So I want to start this by saying, I have a faith, and it is tremendously important to me. It has been built, shaped, adjusted, destroyed, and rebuilt throughout my life. Anyone who believes that their framework for understanding themselves and God will last a lifetime, is either in for a road of great personal delusion and restriction of learning, or disappointment, pain, and disillusion. Recently I have finally found myself with enough distance to see how my early life faith framework impacted the development of my personality, and who I became as an adult. I will preface this with saying that I have at several points in my life served as the counselor/facilitator for others who were processing their own past and disappointments. My bag of tools for addressing these types of issues was pretty full, but it was not until recently that I was able to honestly acknowledge my experience. In the enneagram personality assessment, I am a 3, the achiever/performer. More specifically, I am the “self-preservationist 3”, which essentially means that my personality developed as a high-performing, pragmatist, jack-of-all trades approach, with an odd mix of self-depreciation and detachment from my feelings. People frequently come to me because I usually have a solution to just about any problem. I have a can-do attitude, and jump in to help because I genuinely care. A friend from my faith community recently shared a photo-copied section from a book on the self-preservationist 3. One particular line stood out to me: “People with this sub-type (self-preservationist 3) often had a childhood in which they didn’t have enough protection and resources”. In the past, I would have cut short this kind of thinking, honoring the amount of physical needs that were met in my childhood, but as I meditated on this, I realized that I did not have the emotional support I needed. I remembered about eight years of my childhood specifically where I felt very alone to navigate all the expectations of the world. The Hook I was raised in a house where there were exceptionally limited ways to connect with my father. He is a performer in his own way, still reacting to his own childhood, being the strength and stability that his family never was for him. If I wanted my father’s respect, it came through achievement in education, sports, or religion. I was competitive in sports, but would never be better than middle of the pack. So somewhere around middle school, I gave up on sports mostly, and vested significantly in performing in education and religion. I feel bad for my classmates now in retrospect. I achieved in nearly every subject. At the end of the school year, I always walked home with a stack of achievement certificates. I was the king of nerds. In terms of religious achievement, I was on several committees, ministry teams, started several faith-based groups at school, and ultimately went to bible school and into inner-city ministry right out of college. Unfortunately, I was “that guy” who could suck the air out of the room with a mix of zeal, and truth. I was not hiding some secret life of compromise, as many do. I really was living what I said. I just happened to have a really disciplined life, which was an indication of my unhealthy drive. Achievement was my disease, and it has been growth for me to allow myself to be rough around the edges, to be honest about my weakness. Somewhere between elementary school and bible college, I came to believe that God was just like my dad. He (and of course God was a He in my mind, who I normally addressed as Father or heavenly father) had a perfect relationship in mind for me and Him, but I needed to perform. I needed to achieve. I needed to be productive and awesome. If I believed the right thing, lived the right way, and found the right plan for my life, it would be a life of amazing awesome spiritual outcomes (this is the part where you are supposed to hear an electric guitar solo peel away during an exceptionally moving praise song). The Wreck Then around age 25 it all came crashing down around me. Life happened. My framework for understanding my own value and God no longer fit. I remember one particularly vivid point where I quite literally shook my fist in the air at a distant God who had caused me so much pain. Knives freshly in my back from a variety of spiritual performers and leaders, I could not understand how my life was turning out so poorly when the efforts had been so good, and I was so close to believing the right thing. I must have missed it somewhere. I was frantically searching for my blindspot where I did or believed the wrong thing. And slowly the anger built…. God had compelled my father to move us from our friends repeatedly, attending 12 different schools between elementary and high school. God had compelled me to go to Bible School to go into the ministry. God had let my whole world fall apart while I was sacrificing so much to perform. Or so I believed because the framework I had been given from my father, my childhood churches, through books and summer camps… they all said there was a perfect plan, a God-plan for my life, and if I was on the right path, I’d find myself doing great things. Instead, I found myself abandoned, confused, broke, divorced, and injured in a car accident. Several spiritual leaders gave me a long list of things I should be doing, praying, and busying myself with to change the situation… and yet it happened. They had their ideas. I had the rubble of a life at my feet. I had no adequate words to express where I was at in life. Nothing had worked. I was ashamed. I felt like I was starting over, rebuilding my life, but looking at a pile of of my broken life lying on the ground, thinking no one would want to share a life with this wrecked version of me. I was in debt. I had no degrees. I was overweight. I had no faith I could verbalize anymore. My car was totaled. I had been laid off in an office shutdown. My faith was tattered to a shred. Two things remained. Through months of tears, and loss, and getting back up again, I believed God is love, and God redeems. It was all I could hold on to. It was all that felt true in my core. To this day, it is the place I return. It is my compass, my hope. Rebuilding I got up. Decided I needed to lean into hope and believe that God redeems the broken life. I finished one degree, then another. I paid off my debts. I took care of my body. I opened myself up to relationships, first fearing to acknowledge the rubble I was still sorting through, then realizing if someone could not accept the broken me, they were not accepting me. The other me was a lie. I think this season of slow progress would sound much more awesome if I said I had visitations from angels, or that God immediately confirmed my new framework for life, and my efforts were easy, and everyone liked me immediately, and it rained gumdrops one day. But in truth, it was slow. My faith existed like my spiritual center, my place to return for hope and belief that love could and would win. And I worked my ass off to steadfastly, and peacefully rebuild my life. In my old framework of life, I would have expected that the moment I had prayed the right thing or believed the right thing, it would all have started working out. Or I would have instantly had the pain from my past sorted, and would move forward fully healthy and restored. It was work, diligence, and a battle to constantly return to my center. I regularly questioned my own intentions and actions…. whether I was doing things because of my old framework of performance, or because I believed it was loving for myself, my community, and my future family. This kind of sorting is hard, and I think I had a tendency to question my own motivations too much, but I had stopped trusting them. I met my wife. We made friends. We built a community for others and ourselves. Bit by bit, I sorted through the rubble, not sure what to feel of my past in most cases. As a child I developed a strong capacity to suppress my emotions in the name of being productive, so in many cases, I was allowing myself to feel things for the first time, some 10 – 20 years later. It is the oddest sensation trying to reconcile the suppressed emotions of the childhood version of yourself with the objective, rational mindset of your adult self. I would like to say that the youthful feelings immediately jump on board with the rational thoughts of the adult self, but they don’t. Sometimes you just have to let yourself feel them, and be honest that they exist, buried, and still feeling. As you enter into them, and acknowledge them, there is freedom to simultaneously forgive and honor their presence. All sorts of dysfunction seem to appear when you refuse to honor them by denying their existence or rationalizing them, or force them to conform with your adult belief system. There is truth and beauty stored there, but it is vivid, full of extremes. What I am learning Recently I have come to terms with the system of belief I adopted as a child. It was abusive. I hate to use that word, for a thousand reasons. Most of the people I know who claim abusive moments in their lives, never move past those moments. While the actors in my childhood were diverse, the message has heard loud and clear, achieve… chase the plan of God for your life, and you will be worthy to be loved. As a child I was too young to filter out the various messages from sources I respected. Unfortunately it took it all falling apart around me for me to realize how my own woundedness propped up and supported that framework for understanding myself and God. I wanted it to be true. I knew I could achieve. I knew I could discipline myself. I knew I could be productive. If all I had to do was do well and believe the right thing, that is a pretty good offer for knowing your life will be significant and you will be loved. What I realize now is that I was loved. And that God, that version of God was an asshole. That version of God wrecked the first 25 years of my life with an equation for acceptance and significance that betrayed me. It set my life up as a quest to chase the spiritual carrot of living right, believing correctly, and performing so I could be accepted. That God had a systematic theology that told me what I should believe about my life, and what the final score of this game called life would be. What I have also come to realize is that I helped make that version of God, that system of understanding and relating to God that betrayed me. It was the systemization of God that poisoned by ability to rebound from life, see the joy in it, while not denying the rubble. I am convinced for so many people it is the systemization of their own version of God that causes them so much pain in life. They either have a life that performs well for their expectations, and they slowly become more and more judgmental against people that do not accept their framework for understanding themselves and God… or their life does not meet the outcomes of the plan, and they live disillusioned, bitter, and unsure of their own value. They are flips of the same coin, neither providing a context for knowing your value free from performance. What I have come to believe about God is that God will be revealed, but not defined… that what we all get are glimpses of stories, experiences, and metaphors that resonate, ripe with love and redemption, and we inherently see God in them. It is the oddest of gifts, as we are richer for accepting the diversity of them, and hurt, both personally and communally, as we try to control them. God is like many things, and fortunately it is the many of things that help us to understand God. As we allow our understanding of God to grow with us, we are richer, healthier, and have a greater capacity to live in the present. We are no longer tied to the defense of a dusty list of prescribed thoughts on God and a framework of expectations for our life. Instead we are able to celebrate how we and others understood God in the past, how we know God now, and how we will continue to discover God throughout life. It is an immeasurable treasure of discovery.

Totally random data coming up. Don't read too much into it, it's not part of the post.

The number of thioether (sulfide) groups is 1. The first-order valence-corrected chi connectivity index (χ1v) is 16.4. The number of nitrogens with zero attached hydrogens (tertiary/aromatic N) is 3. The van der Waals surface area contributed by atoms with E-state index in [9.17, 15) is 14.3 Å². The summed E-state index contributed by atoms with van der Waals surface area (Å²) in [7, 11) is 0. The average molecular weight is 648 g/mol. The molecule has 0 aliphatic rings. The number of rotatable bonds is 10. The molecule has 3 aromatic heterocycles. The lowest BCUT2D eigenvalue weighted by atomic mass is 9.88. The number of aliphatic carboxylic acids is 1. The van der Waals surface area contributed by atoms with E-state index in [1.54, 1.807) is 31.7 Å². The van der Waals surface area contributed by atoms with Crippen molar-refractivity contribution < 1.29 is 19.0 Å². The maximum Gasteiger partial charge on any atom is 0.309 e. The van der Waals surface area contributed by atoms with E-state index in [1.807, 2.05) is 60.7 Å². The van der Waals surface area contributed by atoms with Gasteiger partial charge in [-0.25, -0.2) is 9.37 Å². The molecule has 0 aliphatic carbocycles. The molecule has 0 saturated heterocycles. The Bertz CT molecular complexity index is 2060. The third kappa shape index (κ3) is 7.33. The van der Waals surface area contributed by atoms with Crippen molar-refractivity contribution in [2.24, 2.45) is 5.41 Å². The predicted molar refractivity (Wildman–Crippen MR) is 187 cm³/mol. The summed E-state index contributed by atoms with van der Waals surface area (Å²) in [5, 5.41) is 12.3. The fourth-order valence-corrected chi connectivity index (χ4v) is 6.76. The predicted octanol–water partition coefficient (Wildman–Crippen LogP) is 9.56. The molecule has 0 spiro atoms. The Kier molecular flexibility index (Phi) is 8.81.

So we made this choice, a very physical/practical choice, that had a significant impact in the way I perceived who I would be going forward. I am sure there are other men that have very different triggers for their own inner transitions. For me, this was mine. I hoped that putting it to writing would help me process my own thoughts, but also that other men that had not yet found their own thoughts might find some solace in our common struggles.